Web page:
Community Based Order (CBO)

A community-based order means offenders are given the opportunity to address their criminal behaviour and may involve a requirement to perform community service.

The court fixes the length of the order, which must be at least 6 months and no longer than 24 months.

Whenever a community-based order is issued, the offender must:

  • Report to the nominated community corrections officer within 72 hours of the sentence being ordered
  • Notify the community corrections officer of any change of address or employment
  • Not leave the State without the prior permission of the Community Corrections Centre
  • Comply with the court order

There are three basic requirements of a community-based order, and the court will include at least one of them. The three requirements are:

  1. Supervision: the offender must meet frequently with their community corrections officer. In some instances the Court may choose to include Electronic Monitoring on specific Court Orders.
  1. Program: the offender is to participate in a program or intervention to manage treatment for alcohol and substance abuse, behavioural issues such as anger and violence, or provide education and training opportunities. Offenders may also be required to undertake urinalysis testing for illicit substances.
  1. Community Work: the offender may be required to do unpaid work for a set number of hours.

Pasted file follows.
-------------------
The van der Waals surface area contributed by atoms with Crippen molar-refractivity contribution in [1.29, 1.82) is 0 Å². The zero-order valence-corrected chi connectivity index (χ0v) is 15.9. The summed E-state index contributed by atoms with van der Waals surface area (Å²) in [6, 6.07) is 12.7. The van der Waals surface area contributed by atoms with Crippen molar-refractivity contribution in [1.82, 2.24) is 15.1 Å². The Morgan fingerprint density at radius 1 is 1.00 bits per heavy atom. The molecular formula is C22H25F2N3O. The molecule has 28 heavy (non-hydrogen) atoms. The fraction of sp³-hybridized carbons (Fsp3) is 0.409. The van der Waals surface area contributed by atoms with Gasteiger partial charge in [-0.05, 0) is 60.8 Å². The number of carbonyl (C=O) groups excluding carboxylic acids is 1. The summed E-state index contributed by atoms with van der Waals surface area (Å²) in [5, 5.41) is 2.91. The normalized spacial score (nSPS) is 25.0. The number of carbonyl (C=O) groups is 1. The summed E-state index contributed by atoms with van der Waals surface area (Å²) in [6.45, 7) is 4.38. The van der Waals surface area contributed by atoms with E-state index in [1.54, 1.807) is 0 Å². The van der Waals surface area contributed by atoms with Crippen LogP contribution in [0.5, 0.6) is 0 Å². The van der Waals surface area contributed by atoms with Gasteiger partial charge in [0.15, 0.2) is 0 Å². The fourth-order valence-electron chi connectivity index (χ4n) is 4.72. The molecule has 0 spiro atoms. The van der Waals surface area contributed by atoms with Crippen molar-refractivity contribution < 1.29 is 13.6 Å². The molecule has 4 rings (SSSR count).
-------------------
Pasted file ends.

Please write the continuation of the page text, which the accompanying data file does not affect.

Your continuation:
Intensive Supervision Order (ISO)

An intensive supervision order is a stricter form of a community-based order. A supervision condition is mandatory, whilst the other primary requirements may be imposed by the Court as it sees necessary:

  1. Program
  2. Community Service
  3. Curfew (for up to 6 months).

Suspended Imprisonment Order (SIO)

The suspension of a term of imprisonment is only available under s 76(1) of the Sentencing Act where, the Court determines:

  1. a sentence to a term of imprisonment is warranted; and
  2. the term of the sentence or the aggregate of two or more terms, is not more than 5 years.

The same considerations relevant to the imposition of the term of imprisonment must be revisited in determining whether to suspend that term. This means that all the matters relevant to the circumstances of the offence, as well as those personal to the offender, must be considered again. Talk to us for expert guidance and support.

Conditional Suspended Imprisonment (CSIO)

A Court may impose a term of imprisonment of up to 5 years, but can conditionally suspend that term for 2 years and order the offender to comply with obligations and requirements. It must not be imposed if the offence to which the offender is being sentenced for, was committed when the offender was subject to parole or is serving/yet to serve immediate imprisonment.